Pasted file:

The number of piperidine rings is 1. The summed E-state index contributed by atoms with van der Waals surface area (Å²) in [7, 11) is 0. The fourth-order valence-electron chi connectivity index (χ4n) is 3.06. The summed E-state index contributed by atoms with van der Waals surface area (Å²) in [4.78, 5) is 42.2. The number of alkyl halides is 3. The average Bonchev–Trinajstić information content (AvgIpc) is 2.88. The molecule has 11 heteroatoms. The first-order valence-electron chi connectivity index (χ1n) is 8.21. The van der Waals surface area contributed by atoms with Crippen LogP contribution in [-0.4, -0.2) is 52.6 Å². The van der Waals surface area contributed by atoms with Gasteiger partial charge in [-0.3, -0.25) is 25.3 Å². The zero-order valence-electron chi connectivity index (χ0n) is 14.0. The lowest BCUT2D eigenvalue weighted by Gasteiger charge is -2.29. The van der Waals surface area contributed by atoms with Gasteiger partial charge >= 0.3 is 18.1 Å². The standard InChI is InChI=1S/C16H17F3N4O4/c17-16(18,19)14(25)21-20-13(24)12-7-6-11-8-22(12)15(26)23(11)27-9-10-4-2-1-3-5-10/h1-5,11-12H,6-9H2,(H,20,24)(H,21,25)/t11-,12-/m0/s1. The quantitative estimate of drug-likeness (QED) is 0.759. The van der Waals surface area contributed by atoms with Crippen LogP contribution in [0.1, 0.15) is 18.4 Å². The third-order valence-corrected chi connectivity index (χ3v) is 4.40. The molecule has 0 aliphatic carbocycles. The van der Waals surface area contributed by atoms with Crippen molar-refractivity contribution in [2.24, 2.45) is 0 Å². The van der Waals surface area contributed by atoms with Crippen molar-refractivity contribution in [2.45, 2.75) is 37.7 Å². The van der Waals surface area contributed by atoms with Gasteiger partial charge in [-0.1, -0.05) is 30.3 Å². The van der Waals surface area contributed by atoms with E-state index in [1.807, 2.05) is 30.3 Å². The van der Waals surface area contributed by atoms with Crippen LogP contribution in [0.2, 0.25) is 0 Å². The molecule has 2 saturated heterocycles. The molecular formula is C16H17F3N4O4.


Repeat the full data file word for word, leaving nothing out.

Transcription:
The number of piperidine rings is 1. The summed E-state index contributed by atoms with van der Waals surface area (Å²) in [7, 11) is 0. The fourth-order valence-electron chi connectivity index (χ4n) is 3.06. The summed E-state index contributed by atoms with van der Waals surface area (Å²) in [4.78, 5) is 42.2. The number of alkyl halides is 3. The average Bonchev–Trinajstić information content (AvgIpc) is 2.88. The molecule has 11 heteroatoms. The first-order valence-electron chi connectivity index (χ1n) is 8.21. The van der Waals surface area contributed by atoms with Crippen LogP contribution in [-0.4, -0.2) is 52.6 Å². The van der Waals surface area contributed by atoms with Gasteiger partial charge in [-0.3, -0.25) is 25.3 Å². The zero-order valence-electron chi connectivity index (χ0n) is 14.0. The lowest BCUT2D eigenvalue weighted by Gasteiger charge is -2.29. The van der Waals surface area contributed by atoms with Gasteiger partial charge >= 0.3 is 18.1 Å². The standard InChI is InChI=1S/C16H17F3N4O4/c17-16(18,19)14(25)21-20-13(24)12-7-6-11-8-22(12)15(26)23(11)27-9-10-4-2-1-3-5-10/h1-5,11-12H,6-9H2,(H,20,24)(H,21,25)/t11-,12-/m0/s1. The quantitative estimate of drug-likeness (QED) is 0.759. The van der Waals surface area contributed by atoms with Crippen LogP contribution in [0.1, 0.15) is 18.4 Å². The third-order valence-corrected chi connectivity index (χ3v) is 4.40. The molecule has 0 aliphatic carbocycles. The van der Waals surface area contributed by atoms with Crippen molar-refractivity contribution in [2.24, 2.45) is 0 Å². The van der Waals surface area contributed by atoms with Crippen molar-refractivity contribution in [2.45, 2.75) is 37.7 Å². The van der Waals surface area contributed by atoms with Gasteiger partial charge in [-0.1, -0.05) is 30.3 Å². The van der Waals surface area contributed by atoms with E-state index in [1.807, 2.05) is 30.3 Å². The van der Waals surface area contributed by atoms with Crippen LogP contribution in [0.2, 0.25) is 0 Å². The molecule has 2 saturated heterocycles. The molecular formula is C16H17F3N4O4.